Calling the situation in Afghanistan increasingly perilous, President Barack Obama outlined a stronger, smarter and comprehensive strategy to deal with escalating problems in the country and neighboring Pakistan. Speaking in Washington D.C. on Friday, Obama pledged to send an additional 4,000 troops to help stabilize the region.

Obama also issued a dire warning that al Qaeda is planning attacks on the United States from Pakistan. Allowing al Qaeda to go unchallenged in Afghanistan would open up that country as a terrorist base once again, he said in prepared remarks.

In order to prevent that, Obama said that his administration has a clear and focused goal: to disrupt, dismantle, and defeat al Qaeda in Pakistan and Afghanistan, and to prevent their return to either country in the future.

That is the goal that must be achieved, Obama said. And to the terrorists who oppose us, my message is the same: we will defeat you.

Achieving this goal involves sending additional combat troops to the region. The Obama administration has already approved sending an additional 17,000 additional combat troops to the region, and will add up to 4,000 more.

Later this spring, we will deploy approximately 4,000 U.S. troops to train Afghan Security Forces, Obama said. We will accelerate our efforts to build an Afghan Army of 134,000 and a police force of 82,000 so that we can meet these goals by 2011 - and increases in Afghan forces may very well be needed as our plans to turn over security responsibility to the Afghans go forward.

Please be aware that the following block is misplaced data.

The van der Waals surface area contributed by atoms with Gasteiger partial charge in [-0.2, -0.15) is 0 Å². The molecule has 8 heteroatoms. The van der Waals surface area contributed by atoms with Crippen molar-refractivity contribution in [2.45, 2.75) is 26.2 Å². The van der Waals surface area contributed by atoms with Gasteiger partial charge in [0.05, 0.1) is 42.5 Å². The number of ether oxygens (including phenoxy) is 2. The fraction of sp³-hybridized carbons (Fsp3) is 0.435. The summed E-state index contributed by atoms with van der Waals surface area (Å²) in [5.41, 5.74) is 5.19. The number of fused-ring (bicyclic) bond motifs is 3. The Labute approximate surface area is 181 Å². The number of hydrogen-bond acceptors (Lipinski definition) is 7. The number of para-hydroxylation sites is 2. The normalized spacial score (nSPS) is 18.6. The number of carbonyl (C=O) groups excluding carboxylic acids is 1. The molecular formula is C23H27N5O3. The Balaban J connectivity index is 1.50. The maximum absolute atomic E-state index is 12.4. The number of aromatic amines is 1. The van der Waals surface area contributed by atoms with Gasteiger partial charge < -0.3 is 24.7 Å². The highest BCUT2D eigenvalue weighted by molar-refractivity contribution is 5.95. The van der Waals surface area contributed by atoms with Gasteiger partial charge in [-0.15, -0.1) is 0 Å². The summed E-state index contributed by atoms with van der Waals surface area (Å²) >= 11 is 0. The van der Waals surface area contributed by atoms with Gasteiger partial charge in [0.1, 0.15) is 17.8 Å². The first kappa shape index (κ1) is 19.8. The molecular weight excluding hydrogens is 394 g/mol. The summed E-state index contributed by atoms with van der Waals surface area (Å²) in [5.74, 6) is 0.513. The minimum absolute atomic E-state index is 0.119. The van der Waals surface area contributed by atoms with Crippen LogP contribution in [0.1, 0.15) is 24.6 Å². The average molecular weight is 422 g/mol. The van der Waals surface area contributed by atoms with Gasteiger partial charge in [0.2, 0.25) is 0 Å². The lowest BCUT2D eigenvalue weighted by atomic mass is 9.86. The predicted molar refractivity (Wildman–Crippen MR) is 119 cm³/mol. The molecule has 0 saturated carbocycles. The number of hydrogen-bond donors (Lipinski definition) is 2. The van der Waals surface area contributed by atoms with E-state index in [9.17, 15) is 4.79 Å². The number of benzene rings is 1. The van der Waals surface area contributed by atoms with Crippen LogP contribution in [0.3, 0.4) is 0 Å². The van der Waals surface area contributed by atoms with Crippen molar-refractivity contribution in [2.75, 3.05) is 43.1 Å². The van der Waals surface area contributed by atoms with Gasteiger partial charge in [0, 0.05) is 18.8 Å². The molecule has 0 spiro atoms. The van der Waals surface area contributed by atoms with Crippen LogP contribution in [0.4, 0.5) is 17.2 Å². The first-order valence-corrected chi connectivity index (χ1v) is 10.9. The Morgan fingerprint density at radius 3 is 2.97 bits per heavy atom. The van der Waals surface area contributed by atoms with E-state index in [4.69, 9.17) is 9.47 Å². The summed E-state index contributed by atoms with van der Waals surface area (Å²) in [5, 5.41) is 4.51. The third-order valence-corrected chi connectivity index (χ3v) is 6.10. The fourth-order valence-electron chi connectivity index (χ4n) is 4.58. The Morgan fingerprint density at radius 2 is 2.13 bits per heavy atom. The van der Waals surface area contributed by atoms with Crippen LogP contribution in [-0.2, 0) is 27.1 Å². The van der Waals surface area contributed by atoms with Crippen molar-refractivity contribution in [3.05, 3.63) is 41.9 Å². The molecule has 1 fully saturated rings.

The president stressed that al Qaeda's presence in Pakistan is not only a threat to the United States, but also to the Pakistani people.

Make no mistake: al Qaeda and its extremist allies are a cancer that risks killing Pakistan from within, he said.

However, Obama stressed the importance of Pakistan taking responsibility, noting that after years of mixed results, we will not provide a blank check.

Pakistan must demonstrate its commitment to rooting out al Qaeda and the violent extremists within its borders, he said.

Obama stressed that the steps in Pakistan are also indispensable to our effort in Afghanistan, which will see no end to violence if insurgents move freely back and forth across the border.

As far as a long term plan, Obama stressed that his administration will constantly evaluate progress and make adjustments as necessary.

Going forward, we will not blindly stay the course, he pledged.

Obama added that he plans to work to strengthen international organizations, a message he will voice at next week's Group of 20 Summit in London. Greater international cooperation was a cornerstone of his campaign and Obama asked others to join us in doing their part.

We will use all elements of our national power to defeat al Qaeda, and to defend America, our allies, and all who seek a better future, Obama said.

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